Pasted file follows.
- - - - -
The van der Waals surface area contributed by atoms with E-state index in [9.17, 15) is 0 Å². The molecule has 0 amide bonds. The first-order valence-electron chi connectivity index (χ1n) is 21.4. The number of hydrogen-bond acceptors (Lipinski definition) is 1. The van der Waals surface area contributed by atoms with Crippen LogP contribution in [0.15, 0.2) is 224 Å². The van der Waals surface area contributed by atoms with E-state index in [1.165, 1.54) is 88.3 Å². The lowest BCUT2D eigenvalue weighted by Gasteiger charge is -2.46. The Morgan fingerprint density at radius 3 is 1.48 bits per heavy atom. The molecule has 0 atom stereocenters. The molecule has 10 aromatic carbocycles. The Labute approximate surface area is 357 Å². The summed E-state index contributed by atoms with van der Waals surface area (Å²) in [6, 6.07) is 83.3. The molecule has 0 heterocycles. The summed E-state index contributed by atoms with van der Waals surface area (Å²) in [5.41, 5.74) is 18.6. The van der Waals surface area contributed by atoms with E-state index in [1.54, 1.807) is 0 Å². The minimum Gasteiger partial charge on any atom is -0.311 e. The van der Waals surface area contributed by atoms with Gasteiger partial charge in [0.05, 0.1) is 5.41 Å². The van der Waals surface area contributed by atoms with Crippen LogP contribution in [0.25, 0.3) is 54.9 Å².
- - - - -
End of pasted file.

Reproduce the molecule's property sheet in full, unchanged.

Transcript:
The van der Waals surface area contributed by atoms with E-state index in [9.17, 15) is 0 Å². The molecule has 0 amide bonds. The first-order valence-electron chi connectivity index (χ1n) is 21.4. The number of hydrogen-bond acceptors (Lipinski definition) is 1. The van der Waals surface area contributed by atoms with Crippen LogP contribution in [0.15, 0.2) is 224 Å². The van der Waals surface area contributed by atoms with E-state index in [1.165, 1.54) is 88.3 Å². The lowest BCUT2D eigenvalue weighted by Gasteiger charge is -2.46. The Morgan fingerprint density at radius 3 is 1.48 bits per heavy atom. The molecule has 0 atom stereocenters. The molecule has 10 aromatic carbocycles. The Labute approximate surface area is 357 Å². The summed E-state index contributed by atoms with van der Waals surface area (Å²) in [6, 6.07) is 83.3. The molecule has 0 heterocycles. The summed E-state index contributed by atoms with van der Waals surface area (Å²) in [5.41, 5.74) is 18.6. The van der Waals surface area contributed by atoms with E-state index in [1.54, 1.807) is 0 Å². The minimum Gasteiger partial charge on any atom is -0.311 e. The van der Waals surface area contributed by atoms with Gasteiger partial charge in [0.05, 0.1) is 5.41 Å². The van der Waals surface area contributed by atoms with Crippen LogP contribution in [0.25, 0.3) is 54.9 Å².